As irony would have it the soap opera, “As The World Turns” was interrupted with Walter Cronkite’s famous announcement on television in 1963. As the world does turn, it truly stood still for quite some time with Kennedy’s death 52 years ago tomorrow.
My older sister and I often mused that no one has an opinion if not around that day. As aging people, we set our tragic mark using that time as a background for future conversations about world events. I guess those around on 9/11 have their tragic mark and I also guess that tragic events can mark most of us. So, let the opinions roll.
I didn’t know anyone who died September 11 but have heard many New Yorkers talk about it as raw now as it was then. You think you should forget yet you do not want to forget. Parents who lose a twelve year old to an incurable disease experience a personal tragedy that will color (or discolor) the rest of their lives.
To a sixth grader, hearing the president was killed had an impact but was only impacted by the reactions of surrounding adults. After lunch we had finished our daily rosary and beginning the afternoon when the sister-principal announced what Walter had just said. Our sixth grade nun made us kneel down for another round of the rosary decades. Watching a documentary of those fateful days, Kennedy was first in Fort Worth and then off to Dallas to regain support for his reelection. Leaving the Fort Worth airport, he snidely said, “I thought I’d be killed here” instead of one hour later in Dallas.
With numbing terrorism in places most of us have never been, we try to make sense of what our fives senses cannot make sense of. From Paris to the Congo, we still feel safe yet wonder if this ingenious way of warring will eat away our humanity and its virtues of goodwill and hope. Our “sixth” sense seems to be reason which leaves us with very little, if anything. Kennedy’s drama is still sixth-less 52 years later and we can easily reason a Muslim’s poor theology is the culprit for growing terrorism. Muslim religion came up at lunch the other day and a friend said that “they get a planet when they die.” I calmly said, “that’s the Mormons and it’s questionable they really believe that.”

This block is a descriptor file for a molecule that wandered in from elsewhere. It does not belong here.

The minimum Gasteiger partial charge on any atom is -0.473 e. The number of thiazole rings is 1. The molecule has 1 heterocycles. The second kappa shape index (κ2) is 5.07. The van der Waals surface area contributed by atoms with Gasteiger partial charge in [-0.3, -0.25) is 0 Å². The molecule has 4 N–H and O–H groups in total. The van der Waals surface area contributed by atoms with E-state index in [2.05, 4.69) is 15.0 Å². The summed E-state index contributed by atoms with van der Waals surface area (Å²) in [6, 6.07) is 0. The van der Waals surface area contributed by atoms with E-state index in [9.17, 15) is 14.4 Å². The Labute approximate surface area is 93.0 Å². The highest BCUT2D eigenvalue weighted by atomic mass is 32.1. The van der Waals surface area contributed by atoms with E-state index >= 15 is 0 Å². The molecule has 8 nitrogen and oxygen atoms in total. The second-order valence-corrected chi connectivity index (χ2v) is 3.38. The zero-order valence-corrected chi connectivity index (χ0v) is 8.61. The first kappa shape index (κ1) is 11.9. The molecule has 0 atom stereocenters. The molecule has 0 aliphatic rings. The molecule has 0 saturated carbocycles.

Very few of us are players on this world stage. We do our simple things everyday with our simple children in our simple towns with simple values that we wish will endure. We look to our respective beliefs, our hopes and dreams for our children and we pray that they can handle tragedies the same as we’ve tried, if not better. The tragedies are the benchmarks and the silent stoppers that empower us to keep praying and keep hoping, not for an elusive reason but a constant resolve that we can do better.